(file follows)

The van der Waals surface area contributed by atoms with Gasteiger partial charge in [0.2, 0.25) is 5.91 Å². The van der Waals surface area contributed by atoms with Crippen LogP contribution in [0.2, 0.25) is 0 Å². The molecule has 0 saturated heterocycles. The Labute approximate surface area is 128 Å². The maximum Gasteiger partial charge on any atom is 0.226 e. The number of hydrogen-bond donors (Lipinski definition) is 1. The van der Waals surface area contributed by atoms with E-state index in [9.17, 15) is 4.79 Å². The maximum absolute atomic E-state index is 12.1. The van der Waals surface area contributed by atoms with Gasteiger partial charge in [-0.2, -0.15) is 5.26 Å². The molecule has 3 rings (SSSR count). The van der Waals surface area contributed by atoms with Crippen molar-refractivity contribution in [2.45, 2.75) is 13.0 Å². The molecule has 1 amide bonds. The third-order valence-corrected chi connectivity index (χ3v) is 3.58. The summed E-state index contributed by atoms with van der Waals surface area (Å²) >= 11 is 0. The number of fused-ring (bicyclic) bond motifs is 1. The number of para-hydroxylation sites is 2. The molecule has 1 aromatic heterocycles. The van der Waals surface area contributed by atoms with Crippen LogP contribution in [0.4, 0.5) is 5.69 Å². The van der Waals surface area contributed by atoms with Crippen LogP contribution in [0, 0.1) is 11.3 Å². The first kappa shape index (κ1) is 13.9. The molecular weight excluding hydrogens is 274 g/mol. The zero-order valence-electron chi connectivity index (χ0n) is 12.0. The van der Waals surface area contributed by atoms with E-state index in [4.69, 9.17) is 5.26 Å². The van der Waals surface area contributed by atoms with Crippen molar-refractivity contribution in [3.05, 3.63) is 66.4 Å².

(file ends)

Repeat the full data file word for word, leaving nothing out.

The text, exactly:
The van der Waals surface area contributed by atoms with Gasteiger partial charge in [0.2, 0.25) is 5.91 Å². The van der Waals surface area contributed by atoms with Crippen LogP contribution in [0.2, 0.25) is 0 Å². The molecule has 0 saturated heterocycles. The Labute approximate surface area is 128 Å². The maximum Gasteiger partial charge on any atom is 0.226 e. The number of hydrogen-bond donors (Lipinski definition) is 1. The van der Waals surface area contributed by atoms with E-state index in [9.17, 15) is 4.79 Å². The maximum absolute atomic E-state index is 12.1. The van der Waals surface area contributed by atoms with Gasteiger partial charge in [-0.2, -0.15) is 5.26 Å². The molecule has 3 rings (SSSR count). The van der Waals surface area contributed by atoms with Crippen molar-refractivity contribution in [2.45, 2.75) is 13.0 Å². The molecule has 1 amide bonds. The third-order valence-corrected chi connectivity index (χ3v) is 3.58. The summed E-state index contributed by atoms with van der Waals surface area (Å²) >= 11 is 0. The number of fused-ring (bicyclic) bond motifs is 1. The number of para-hydroxylation sites is 2. The molecule has 1 aromatic heterocycles. The van der Waals surface area contributed by atoms with Crippen LogP contribution in [0.4, 0.5) is 5.69 Å². The van der Waals surface area contributed by atoms with Crippen LogP contribution in [0, 0.1) is 11.3 Å². The first kappa shape index (κ1) is 13.9. The molecular weight excluding hydrogens is 274 g/mol. The zero-order valence-electron chi connectivity index (χ0n) is 12.0. The van der Waals surface area contributed by atoms with E-state index in [4.69, 9.17) is 5.26 Å². The van der Waals surface area contributed by atoms with Crippen molar-refractivity contribution in [3.05, 3.63) is 66.4 Å².